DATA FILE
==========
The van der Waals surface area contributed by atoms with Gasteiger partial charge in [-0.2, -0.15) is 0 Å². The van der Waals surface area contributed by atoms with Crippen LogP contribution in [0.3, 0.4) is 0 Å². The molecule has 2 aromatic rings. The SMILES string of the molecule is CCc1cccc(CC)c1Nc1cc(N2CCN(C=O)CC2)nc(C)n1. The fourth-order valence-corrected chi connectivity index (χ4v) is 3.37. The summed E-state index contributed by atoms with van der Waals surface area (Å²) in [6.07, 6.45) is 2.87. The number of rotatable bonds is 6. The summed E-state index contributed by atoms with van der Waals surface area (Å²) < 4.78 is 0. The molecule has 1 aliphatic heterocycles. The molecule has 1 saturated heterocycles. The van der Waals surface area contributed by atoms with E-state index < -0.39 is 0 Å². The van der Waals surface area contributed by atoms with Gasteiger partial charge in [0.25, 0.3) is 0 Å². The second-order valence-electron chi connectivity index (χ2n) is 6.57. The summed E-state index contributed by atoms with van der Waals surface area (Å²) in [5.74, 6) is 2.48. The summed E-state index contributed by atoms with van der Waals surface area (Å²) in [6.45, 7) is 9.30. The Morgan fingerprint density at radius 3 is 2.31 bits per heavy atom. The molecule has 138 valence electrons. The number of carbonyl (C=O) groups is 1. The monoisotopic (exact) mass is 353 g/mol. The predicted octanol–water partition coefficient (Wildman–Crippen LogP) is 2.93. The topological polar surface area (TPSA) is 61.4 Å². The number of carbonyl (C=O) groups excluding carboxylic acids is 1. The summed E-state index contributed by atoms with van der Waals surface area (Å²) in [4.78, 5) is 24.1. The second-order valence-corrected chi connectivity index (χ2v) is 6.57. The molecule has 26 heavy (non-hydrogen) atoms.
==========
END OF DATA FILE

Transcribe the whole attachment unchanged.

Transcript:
The van der Waals surface area contributed by atoms with Gasteiger partial charge in [-0.2, -0.15) is 0 Å². The van der Waals surface area contributed by atoms with Crippen LogP contribution in [0.3, 0.4) is 0 Å². The molecule has 2 aromatic rings. The SMILES string of the molecule is CCc1cccc(CC)c1Nc1cc(N2CCN(C=O)CC2)nc(C)n1. The fourth-order valence-corrected chi connectivity index (χ4v) is 3.37. The summed E-state index contributed by atoms with van der Waals surface area (Å²) in [6.07, 6.45) is 2.87. The number of rotatable bonds is 6. The summed E-state index contributed by atoms with van der Waals surface area (Å²) < 4.78 is 0. The molecule has 1 aliphatic heterocycles. The molecule has 1 saturated heterocycles. The van der Waals surface area contributed by atoms with E-state index < -0.39 is 0 Å². The van der Waals surface area contributed by atoms with Gasteiger partial charge in [0.25, 0.3) is 0 Å². The second-order valence-electron chi connectivity index (χ2n) is 6.57. The summed E-state index contributed by atoms with van der Waals surface area (Å²) in [5.74, 6) is 2.48. The summed E-state index contributed by atoms with van der Waals surface area (Å²) in [6.45, 7) is 9.30. The Morgan fingerprint density at radius 3 is 2.31 bits per heavy atom. The molecule has 138 valence electrons. The number of carbonyl (C=O) groups is 1. The monoisotopic (exact) mass is 353 g/mol. The predicted octanol–water partition coefficient (Wildman–Crippen LogP) is 2.93. The topological polar surface area (TPSA) is 61.4 Å². The number of carbonyl (C=O) groups excluding carboxylic acids is 1. The summed E-state index contributed by atoms with van der Waals surface area (Å²) in [4.78, 5) is 24.1. The second-order valence-corrected chi connectivity index (χ2v) is 6.57. The molecule has 26 heavy (non-hydrogen) atoms.